The other evening my wife asked me: “once all this madness ends, and with unlimited funds, what would be your first destination?”
I thought for a bit. My adopted home town of Philadelphia came to mind, as did New York. Then there was San Francisco (which would include a drive up to Healdsburg, naturally) and several places in Europe: Bruges, Zermatt, Strasbourg (where I studied for a year), the Loire Valley, Sicily, and of course Champagne.
But I knew there was really only one answer:
As I have stated a few times on this blog, my first trip to France was at the beginning of my Junior year in college. I was to spend the year in Strasbourg, France, studying at the university there. My obsession with France started as a Freshman in high school when, at the suggestion of my older sister, I elected to take French as my foreign language.
One can not study French without learning quite a bit about France’s capital city and anyone who studies the language for an extended period of time wants to go there at some point.
When I went there in college, though, I pretty much hated it. I was only there for a few days that first time and I was there as a tourist, so while seeing the sites that I had studied and read about for so long, it was kind of cool. But it was crowded with tourists (and worse, Parisiens), it was expensive, and I got lost frequently. (That last point was added just to have a third–I have a terrible sense of direction and could get lost in a phone booth when they still existed, that is.)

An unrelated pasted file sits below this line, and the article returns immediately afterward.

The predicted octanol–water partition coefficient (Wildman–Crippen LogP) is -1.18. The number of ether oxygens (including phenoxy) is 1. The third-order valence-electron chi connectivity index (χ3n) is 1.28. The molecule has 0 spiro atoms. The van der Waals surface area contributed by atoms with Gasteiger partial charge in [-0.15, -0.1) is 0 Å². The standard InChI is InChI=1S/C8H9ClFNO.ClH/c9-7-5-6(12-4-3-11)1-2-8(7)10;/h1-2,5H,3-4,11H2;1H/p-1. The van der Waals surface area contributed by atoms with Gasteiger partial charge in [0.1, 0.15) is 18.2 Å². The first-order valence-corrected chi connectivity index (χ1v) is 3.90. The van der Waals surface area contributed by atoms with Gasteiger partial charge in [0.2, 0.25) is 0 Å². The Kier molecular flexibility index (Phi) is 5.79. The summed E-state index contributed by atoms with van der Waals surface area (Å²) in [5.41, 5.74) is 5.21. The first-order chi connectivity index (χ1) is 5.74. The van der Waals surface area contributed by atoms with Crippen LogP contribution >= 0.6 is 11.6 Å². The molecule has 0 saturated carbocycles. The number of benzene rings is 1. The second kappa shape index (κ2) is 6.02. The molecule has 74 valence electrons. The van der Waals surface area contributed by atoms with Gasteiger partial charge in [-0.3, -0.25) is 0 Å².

It was another few years before I would make it back to Paris and on my second trip I hated it, too. This time I was there to work as a bicycle tour guide and the company for whom I worked was headquartered in the center of town (the office was in the 2nd Arrondissement for those of you playing at home).
As a guide, I would spend weeks at a time out on the road, visiting just about every region in France with groups of people who were on vacation and just looking to have fun. This meant riding my bike during the day and big dinners in the evening with several bottles of wine.
Once the trip was over, I would return to Paris, usually for about a week, and I would be alone. I was usually anchored to a desk, trying to figure out my accounts and “find” a few hundred euros for which I had no receipt nor recollection.
Over time, though, I grew to love Paris. There are many facets, obviously, to the city, but for me when I think of Paris, it’s the smell that first enters my mind. Every large city smells; it’s usually a rather unpleasant combination of rotting food, stagnant water, and human urine.
Sure, there are parts of the city where it smells like the men’s room at Yankee Stadium, but on any short walk in the city, there is a joyful blend of the florist on the corner, the café across the street, the cheese shop with forty (or more) different varieties. And of course the bakeries. Just about every block in Paris has a bakery and they all emit the most delicious smells of yeasty yumminess.
That is when I will know that this whole pandemic is over. When I am able to close my eyes, expand my nostrils, breathe in deeply, and smell Paris again.